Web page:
I have no idea why you guys continue to support a patiently overpaid, self -enriching, value-destroying management but so be it. In case you have not noticed (and I really don't think you have) the share price is now 27p, down from over 44p. So I suggest that you all pray to yout fat-as*ed Deity to actually do something for his $1.6m remuneration package (++) to rectify the matter. So far all I see from your God is gross inaction in any thing but matters concerning his own wealth.
Thanks - but actually I am fully aware of who the female was. It being his wife hardly makes the transactions any better, does it? And if the $198k annual rent was for staying in an apartment in London, that is even worse - at least the Kildare house was a property presumably worth $16m.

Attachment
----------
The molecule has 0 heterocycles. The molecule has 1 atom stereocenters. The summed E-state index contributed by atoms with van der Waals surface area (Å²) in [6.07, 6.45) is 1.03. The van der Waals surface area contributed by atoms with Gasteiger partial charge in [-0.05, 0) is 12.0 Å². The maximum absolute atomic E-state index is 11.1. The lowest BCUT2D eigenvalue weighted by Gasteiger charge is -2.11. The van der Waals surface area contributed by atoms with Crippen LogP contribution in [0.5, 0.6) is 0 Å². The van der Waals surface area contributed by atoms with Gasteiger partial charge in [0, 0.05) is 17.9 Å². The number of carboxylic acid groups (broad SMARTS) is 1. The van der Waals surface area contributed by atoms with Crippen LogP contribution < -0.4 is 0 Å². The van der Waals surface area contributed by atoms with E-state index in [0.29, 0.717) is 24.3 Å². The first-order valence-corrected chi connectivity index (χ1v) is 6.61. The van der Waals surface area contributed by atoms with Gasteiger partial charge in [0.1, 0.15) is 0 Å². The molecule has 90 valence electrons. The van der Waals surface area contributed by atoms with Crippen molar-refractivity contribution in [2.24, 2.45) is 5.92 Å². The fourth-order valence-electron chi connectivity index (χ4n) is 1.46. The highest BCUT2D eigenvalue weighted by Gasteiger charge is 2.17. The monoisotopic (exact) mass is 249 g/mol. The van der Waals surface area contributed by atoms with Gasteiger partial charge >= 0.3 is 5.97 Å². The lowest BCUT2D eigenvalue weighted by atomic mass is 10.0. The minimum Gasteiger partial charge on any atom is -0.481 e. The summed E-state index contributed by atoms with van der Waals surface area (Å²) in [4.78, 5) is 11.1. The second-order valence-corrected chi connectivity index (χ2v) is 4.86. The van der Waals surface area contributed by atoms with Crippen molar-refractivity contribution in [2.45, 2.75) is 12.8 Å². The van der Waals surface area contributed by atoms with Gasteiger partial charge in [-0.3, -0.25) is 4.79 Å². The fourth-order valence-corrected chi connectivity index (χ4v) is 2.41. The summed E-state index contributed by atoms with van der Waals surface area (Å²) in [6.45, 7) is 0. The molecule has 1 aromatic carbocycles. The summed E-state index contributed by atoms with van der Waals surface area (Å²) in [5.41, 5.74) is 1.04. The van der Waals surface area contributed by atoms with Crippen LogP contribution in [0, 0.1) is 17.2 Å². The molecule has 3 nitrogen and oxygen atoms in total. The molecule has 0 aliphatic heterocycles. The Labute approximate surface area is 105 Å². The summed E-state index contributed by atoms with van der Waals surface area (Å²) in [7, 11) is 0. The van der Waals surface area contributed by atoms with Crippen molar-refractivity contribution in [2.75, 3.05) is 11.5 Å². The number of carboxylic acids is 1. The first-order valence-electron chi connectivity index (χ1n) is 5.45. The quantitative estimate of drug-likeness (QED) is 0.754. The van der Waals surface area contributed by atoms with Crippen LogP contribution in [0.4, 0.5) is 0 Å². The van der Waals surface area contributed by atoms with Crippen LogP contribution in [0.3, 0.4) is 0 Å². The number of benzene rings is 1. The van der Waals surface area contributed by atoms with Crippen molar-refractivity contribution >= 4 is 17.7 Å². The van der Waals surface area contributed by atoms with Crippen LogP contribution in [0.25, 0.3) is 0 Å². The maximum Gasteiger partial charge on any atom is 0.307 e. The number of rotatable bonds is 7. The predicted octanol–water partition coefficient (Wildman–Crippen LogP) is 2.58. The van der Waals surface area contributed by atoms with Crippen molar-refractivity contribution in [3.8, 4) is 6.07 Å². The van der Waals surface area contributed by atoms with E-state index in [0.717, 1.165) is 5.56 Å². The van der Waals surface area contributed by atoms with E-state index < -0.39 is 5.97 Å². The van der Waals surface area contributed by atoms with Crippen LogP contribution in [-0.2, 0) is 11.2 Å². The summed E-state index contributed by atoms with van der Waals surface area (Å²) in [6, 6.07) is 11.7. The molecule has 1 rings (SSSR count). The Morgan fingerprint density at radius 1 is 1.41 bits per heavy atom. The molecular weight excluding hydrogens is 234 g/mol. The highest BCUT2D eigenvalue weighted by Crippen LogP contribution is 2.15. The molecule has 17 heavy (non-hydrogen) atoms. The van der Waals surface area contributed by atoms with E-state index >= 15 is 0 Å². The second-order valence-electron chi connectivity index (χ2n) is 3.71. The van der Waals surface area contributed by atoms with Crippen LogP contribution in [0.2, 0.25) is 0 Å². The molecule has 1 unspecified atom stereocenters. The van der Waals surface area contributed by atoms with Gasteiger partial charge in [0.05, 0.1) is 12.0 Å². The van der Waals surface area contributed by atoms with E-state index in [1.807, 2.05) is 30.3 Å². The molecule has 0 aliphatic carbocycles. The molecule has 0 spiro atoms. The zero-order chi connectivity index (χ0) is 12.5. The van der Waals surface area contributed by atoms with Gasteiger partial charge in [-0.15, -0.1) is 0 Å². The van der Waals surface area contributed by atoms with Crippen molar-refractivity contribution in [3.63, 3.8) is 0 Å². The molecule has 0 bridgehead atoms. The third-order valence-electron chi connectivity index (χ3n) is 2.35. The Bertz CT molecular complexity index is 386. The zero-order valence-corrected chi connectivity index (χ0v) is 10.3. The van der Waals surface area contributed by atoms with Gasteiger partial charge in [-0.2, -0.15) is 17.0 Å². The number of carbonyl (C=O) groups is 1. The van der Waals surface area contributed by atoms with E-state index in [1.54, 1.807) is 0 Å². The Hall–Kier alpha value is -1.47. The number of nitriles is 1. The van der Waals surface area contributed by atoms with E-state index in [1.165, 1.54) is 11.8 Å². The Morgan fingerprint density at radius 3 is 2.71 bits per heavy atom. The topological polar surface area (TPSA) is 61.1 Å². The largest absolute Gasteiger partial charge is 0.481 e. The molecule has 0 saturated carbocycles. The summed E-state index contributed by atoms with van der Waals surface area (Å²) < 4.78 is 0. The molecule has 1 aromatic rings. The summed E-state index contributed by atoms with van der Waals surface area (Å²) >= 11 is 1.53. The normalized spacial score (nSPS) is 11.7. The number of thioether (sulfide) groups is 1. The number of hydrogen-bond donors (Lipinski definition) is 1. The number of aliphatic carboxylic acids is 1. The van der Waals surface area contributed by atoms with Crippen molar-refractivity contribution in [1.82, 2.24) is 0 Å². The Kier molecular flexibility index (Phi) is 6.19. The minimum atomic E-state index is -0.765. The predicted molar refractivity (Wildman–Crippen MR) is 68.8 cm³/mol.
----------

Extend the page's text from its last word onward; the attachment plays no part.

Why pay $17k a month for an apartment (....) housing 'staff' in London? No cheaper apartments available? I seem to recall the company making a $7m loss this half-year and yet it blows money like this away - so much for working on behalf of shareholders.
Related party transactions are supposed to be at arm's length - the only arm here belongs to a very greedy OF grabbing all the money he can. If you can't trust management on small things (although I imagine to most people here $198k is quite a big thing), you can't trust them on big things. As said, Nigeria is the perfect location for him.
Likewise I see that the currently-worthless warrants have been extended without explanation.
You don't see a pattern?
Like all LSE/AIM African ventures entered into (ACA, AAOG, SLE), this has turned into a total disaster. Lived in Africa for much of my working life so I should know better, but I keep giving the continent 'one last chance.' And always fail miserably in my investment.
There was a discussion some time back about a property that a bank had tried to repossess in lieu of a $16m failed loan repayment by OF and his mistress ($8m each). Which makes Note 20 to the accounts is interesting: